As the Pantanal is a geologically-recent (Holocene) Quaternary floodplain, very few endemic species have been found, such as Arachis diogoi Hoehne, A. hoehnei Krapov. & W.C. Greg., or new and also endemic plant species, e.g. Arachis vallsii Krapov. & W.C. Greg., Euploccapottii J.I.M. Melo, Habranthus pantanensis Ravenna, Stilpnopappus pantanalensis H. Rob., Xanthosomapottii E.G. Goncalves. Some are endemics in the broad sense, such as Bergeronia sericea Mich. and Lonchocarpus nudiflorens Burkart. There seem to be more endemic plants on surrounding hills than on the plain, such as Aspilia grazielae Santos, Discocactus ferricola Buining & Bradero, Gomphrena centrota Holzh., G. matogrossensis Suessenguth, Lonchocarpus variabilis R.R. Rodrigues & Tozzi, Mentzelia corumbaensis Hoehne, Mimosa ferricola R.R. Silva & A.M.G.A. Tozzi, Deuterocohnia meziana Kuntze ex Mez, etc.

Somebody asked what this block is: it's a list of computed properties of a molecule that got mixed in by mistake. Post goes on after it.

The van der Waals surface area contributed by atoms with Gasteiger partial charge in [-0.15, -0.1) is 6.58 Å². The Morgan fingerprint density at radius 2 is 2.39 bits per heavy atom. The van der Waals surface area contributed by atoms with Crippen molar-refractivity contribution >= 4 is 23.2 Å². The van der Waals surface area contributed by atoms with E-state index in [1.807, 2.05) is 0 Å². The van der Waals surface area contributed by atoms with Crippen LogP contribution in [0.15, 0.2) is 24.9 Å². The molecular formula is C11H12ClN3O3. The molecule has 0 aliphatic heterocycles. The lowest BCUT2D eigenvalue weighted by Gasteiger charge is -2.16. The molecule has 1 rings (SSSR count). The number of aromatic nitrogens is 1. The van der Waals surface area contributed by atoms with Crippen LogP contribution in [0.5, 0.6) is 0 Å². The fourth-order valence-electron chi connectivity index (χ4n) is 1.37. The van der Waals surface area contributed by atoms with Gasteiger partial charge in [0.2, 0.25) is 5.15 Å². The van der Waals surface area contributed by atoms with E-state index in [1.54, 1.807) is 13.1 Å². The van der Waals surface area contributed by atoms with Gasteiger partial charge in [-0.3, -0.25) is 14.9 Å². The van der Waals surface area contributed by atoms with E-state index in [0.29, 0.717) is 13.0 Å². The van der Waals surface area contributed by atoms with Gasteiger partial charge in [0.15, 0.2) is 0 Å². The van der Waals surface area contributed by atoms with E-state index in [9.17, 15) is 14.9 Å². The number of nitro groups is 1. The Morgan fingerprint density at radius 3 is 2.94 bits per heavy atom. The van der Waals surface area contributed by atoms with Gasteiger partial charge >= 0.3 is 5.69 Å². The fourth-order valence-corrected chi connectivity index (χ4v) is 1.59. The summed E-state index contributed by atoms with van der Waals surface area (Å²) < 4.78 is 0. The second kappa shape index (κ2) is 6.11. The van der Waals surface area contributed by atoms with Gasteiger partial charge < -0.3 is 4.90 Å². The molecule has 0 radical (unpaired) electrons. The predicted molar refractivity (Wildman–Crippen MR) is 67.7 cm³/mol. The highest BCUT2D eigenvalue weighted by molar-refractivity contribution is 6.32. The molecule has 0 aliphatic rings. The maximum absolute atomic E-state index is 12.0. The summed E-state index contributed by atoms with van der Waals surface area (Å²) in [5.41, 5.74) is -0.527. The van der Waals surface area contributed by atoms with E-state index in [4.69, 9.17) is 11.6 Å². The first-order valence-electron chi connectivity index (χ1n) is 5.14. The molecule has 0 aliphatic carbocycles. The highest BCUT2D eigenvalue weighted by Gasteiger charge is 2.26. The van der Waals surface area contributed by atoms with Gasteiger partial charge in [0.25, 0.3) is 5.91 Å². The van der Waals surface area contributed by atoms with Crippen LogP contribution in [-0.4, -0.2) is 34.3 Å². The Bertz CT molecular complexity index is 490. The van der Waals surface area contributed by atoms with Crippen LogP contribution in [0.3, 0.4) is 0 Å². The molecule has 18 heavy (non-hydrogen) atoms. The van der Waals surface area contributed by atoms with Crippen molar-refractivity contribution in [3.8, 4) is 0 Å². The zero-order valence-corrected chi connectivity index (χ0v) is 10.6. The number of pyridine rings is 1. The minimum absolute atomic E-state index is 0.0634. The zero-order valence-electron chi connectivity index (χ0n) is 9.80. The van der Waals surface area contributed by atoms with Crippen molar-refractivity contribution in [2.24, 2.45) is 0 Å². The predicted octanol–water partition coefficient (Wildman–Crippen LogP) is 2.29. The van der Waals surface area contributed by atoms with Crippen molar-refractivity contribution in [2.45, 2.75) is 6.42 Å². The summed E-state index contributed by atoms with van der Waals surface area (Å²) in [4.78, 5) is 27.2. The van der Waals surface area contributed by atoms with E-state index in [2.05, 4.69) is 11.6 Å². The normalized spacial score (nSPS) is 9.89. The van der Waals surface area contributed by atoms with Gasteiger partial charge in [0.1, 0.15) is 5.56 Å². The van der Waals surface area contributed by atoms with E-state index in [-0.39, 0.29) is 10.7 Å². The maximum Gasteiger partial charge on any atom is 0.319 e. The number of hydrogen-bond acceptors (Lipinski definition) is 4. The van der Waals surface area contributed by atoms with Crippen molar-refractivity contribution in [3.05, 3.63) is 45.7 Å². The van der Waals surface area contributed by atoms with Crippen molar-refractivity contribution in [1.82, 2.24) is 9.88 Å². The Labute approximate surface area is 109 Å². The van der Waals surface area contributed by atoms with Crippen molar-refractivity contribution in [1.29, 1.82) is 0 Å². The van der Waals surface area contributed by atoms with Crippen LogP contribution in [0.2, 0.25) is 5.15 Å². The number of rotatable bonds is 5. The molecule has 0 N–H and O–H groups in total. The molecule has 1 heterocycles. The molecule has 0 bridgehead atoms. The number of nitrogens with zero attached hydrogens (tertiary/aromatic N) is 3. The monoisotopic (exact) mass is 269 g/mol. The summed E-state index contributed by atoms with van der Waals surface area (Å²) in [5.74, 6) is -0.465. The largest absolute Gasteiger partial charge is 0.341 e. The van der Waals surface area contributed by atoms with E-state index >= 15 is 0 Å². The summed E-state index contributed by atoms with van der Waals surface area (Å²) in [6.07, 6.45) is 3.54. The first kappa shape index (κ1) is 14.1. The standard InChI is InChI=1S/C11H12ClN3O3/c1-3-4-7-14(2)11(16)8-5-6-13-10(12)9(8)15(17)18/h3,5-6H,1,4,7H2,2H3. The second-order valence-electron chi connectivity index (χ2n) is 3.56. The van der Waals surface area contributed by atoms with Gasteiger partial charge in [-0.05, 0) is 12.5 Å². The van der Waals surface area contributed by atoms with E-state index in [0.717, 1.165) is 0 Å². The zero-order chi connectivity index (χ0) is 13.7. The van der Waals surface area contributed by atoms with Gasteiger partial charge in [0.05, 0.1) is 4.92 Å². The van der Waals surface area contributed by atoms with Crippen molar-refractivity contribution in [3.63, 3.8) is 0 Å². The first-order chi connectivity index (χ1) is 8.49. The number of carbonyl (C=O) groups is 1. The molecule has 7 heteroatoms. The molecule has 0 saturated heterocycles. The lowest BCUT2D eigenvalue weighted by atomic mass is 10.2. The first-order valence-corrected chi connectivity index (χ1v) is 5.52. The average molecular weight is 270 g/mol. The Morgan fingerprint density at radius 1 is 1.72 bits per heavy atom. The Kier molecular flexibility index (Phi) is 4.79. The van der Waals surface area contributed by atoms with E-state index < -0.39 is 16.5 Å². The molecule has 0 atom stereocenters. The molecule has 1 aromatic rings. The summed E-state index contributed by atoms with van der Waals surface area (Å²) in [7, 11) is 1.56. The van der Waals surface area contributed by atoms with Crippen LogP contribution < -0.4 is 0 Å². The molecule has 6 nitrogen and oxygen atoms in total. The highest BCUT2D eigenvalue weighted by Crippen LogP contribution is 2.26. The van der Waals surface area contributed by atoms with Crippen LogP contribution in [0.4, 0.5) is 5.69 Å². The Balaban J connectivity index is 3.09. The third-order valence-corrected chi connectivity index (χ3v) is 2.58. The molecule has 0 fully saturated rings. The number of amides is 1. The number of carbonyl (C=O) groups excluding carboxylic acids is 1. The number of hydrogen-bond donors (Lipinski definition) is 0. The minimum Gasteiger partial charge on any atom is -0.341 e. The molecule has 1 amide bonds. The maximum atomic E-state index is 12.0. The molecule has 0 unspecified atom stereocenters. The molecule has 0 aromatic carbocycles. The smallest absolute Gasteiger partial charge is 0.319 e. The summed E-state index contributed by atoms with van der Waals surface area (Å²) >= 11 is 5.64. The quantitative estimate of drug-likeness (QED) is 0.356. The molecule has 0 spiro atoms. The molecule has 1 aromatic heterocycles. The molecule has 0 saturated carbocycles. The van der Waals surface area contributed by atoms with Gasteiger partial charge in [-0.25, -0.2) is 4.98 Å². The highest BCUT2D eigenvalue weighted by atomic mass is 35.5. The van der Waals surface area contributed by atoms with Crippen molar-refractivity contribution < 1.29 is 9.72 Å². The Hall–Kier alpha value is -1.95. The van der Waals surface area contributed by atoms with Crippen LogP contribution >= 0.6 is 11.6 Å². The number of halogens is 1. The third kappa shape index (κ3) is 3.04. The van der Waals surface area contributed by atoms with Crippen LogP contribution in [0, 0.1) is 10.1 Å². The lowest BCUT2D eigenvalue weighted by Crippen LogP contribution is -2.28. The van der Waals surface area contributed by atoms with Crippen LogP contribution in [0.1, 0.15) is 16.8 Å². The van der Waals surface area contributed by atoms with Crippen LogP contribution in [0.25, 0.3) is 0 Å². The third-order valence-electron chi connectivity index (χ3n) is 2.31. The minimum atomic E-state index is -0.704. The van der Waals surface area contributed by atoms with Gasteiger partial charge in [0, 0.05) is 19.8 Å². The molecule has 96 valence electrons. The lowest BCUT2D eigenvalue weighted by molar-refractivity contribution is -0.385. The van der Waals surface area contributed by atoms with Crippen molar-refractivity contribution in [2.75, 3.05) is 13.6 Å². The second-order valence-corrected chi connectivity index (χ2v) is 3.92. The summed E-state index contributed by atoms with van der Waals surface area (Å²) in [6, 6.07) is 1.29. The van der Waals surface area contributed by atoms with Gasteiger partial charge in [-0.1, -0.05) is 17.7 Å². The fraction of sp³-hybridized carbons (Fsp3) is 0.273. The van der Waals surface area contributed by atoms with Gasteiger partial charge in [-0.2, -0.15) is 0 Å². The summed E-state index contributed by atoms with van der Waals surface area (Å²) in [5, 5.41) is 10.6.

* Rare species: Cereus saddianus Rizz. & Mattos, Dieffenbachia aglaonematifolia Engl., Discolobium psoralifolium Benth., Eichhornia diversifolia (Vahl) Urb., Evolvulus pterygophyllus Mart., Eulophia alta (L.) Fawc. & Rendl., Habenaria nabucoi Ruschi, Ipomoea piresii O'Donell, Ludwigia affinis (DC.) Hara, Nymphaea belophylla Trickett, Utricularia trichophylla Spruce ex Oliv., Xanthosoma aristiguietae (Bunting) M. Madison.

Acknowledgements--To Dr. J.A. Ratter for suggestions on the manuscript. The author A. Pott is grateful to CNPq and CAPES for the present research grants PQ2 and PVNS, and JSV. Silva thanks for the fund of the PROBIO-Pantanal Project (Ministerio do Meio Ambiente/Embrapa/SEMACT-MS).


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Pott, A. (a) *, Oliveira, ARM (b), Damasceno-Junior, GA. (a) and Silva, JSV. (c)

(a) Departamento de Biologia, Universidade Federal de Mato Grosso do Sul--UFMS, CP 549, CEP 79070-900, Campo Grande, MS, Brazil

(b) Programa de Pos-graduacao em Meio Ambiente e Desenvolvimento Regional, Universidade Anhanguera--Uniderp, Rua Alexandre Herculano, 1400, Jardim Veraneio, CEP 79037-280, Campo Grande, MS, Brazil